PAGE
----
Encouragingly, though, the virus did not spread far — the 73 other people who dined in the five-story restaurant that day and the eight employees working on the floor with the infected cases were all told to quarantine for 14 days, and none tested positive for COVID-19. That includes the people dining at nearby tables that were not directly in line with the air conditioner.
“To prevent the spread of the virus in restaurants, we recommend increasing the distance between tables and improving ventilation,” the researchers suggested.
The study, though, “has limitations,” they wrote. It was a small sample size, and they did not replicate the virus transmission in a lab or have a control study to compare it to. Still, the researchers said the data was sufficient to show that the air conditioning was the cause of virus transmission.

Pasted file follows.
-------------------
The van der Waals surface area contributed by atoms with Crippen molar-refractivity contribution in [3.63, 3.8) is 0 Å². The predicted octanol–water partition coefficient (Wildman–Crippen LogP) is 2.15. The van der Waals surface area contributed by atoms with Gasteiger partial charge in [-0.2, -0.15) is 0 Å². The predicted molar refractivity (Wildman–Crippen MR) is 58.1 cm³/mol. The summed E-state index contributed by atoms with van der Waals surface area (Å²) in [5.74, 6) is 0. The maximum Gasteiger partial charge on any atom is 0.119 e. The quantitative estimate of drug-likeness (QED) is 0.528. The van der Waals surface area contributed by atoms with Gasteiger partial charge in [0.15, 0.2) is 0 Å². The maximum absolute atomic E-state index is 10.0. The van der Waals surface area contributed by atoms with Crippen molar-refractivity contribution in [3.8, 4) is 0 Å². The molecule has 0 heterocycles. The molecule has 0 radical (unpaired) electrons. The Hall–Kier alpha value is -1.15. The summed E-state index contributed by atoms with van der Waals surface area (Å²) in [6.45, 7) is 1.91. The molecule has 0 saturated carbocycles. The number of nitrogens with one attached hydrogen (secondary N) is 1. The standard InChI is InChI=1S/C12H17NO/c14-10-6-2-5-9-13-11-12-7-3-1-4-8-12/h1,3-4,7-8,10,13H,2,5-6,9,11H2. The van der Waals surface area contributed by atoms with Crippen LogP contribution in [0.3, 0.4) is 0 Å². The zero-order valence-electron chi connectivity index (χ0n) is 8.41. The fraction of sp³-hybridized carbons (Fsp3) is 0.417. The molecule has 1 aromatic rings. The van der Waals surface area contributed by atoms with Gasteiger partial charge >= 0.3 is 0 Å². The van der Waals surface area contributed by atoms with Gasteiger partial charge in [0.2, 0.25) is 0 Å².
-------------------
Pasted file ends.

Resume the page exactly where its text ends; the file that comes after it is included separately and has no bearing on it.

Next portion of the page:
“We conclude that in this outbreak, droplet transmission was prompted by air-conditioned ventilation,” the authors wrote. “The key factor for infection was the direction of the airflow.”
And the research points to potential hazards in reopening restaurants, businesses and offices, experts said.
Dr. Harvey V. Fineberg, the head of the Standing Committee on Emerging Infectious Diseases and 21st Century Health Threats at the National Academies of Sciences, Engineering and Medicine, told The New York Times that the study was “provocative and eye-opening.”
“It’s illuminating for the kind of thing we need to keep learning about as we try to configure safe work spaces,” he said. “Not just safe restaurant and entertainment venues but where you go to work.”
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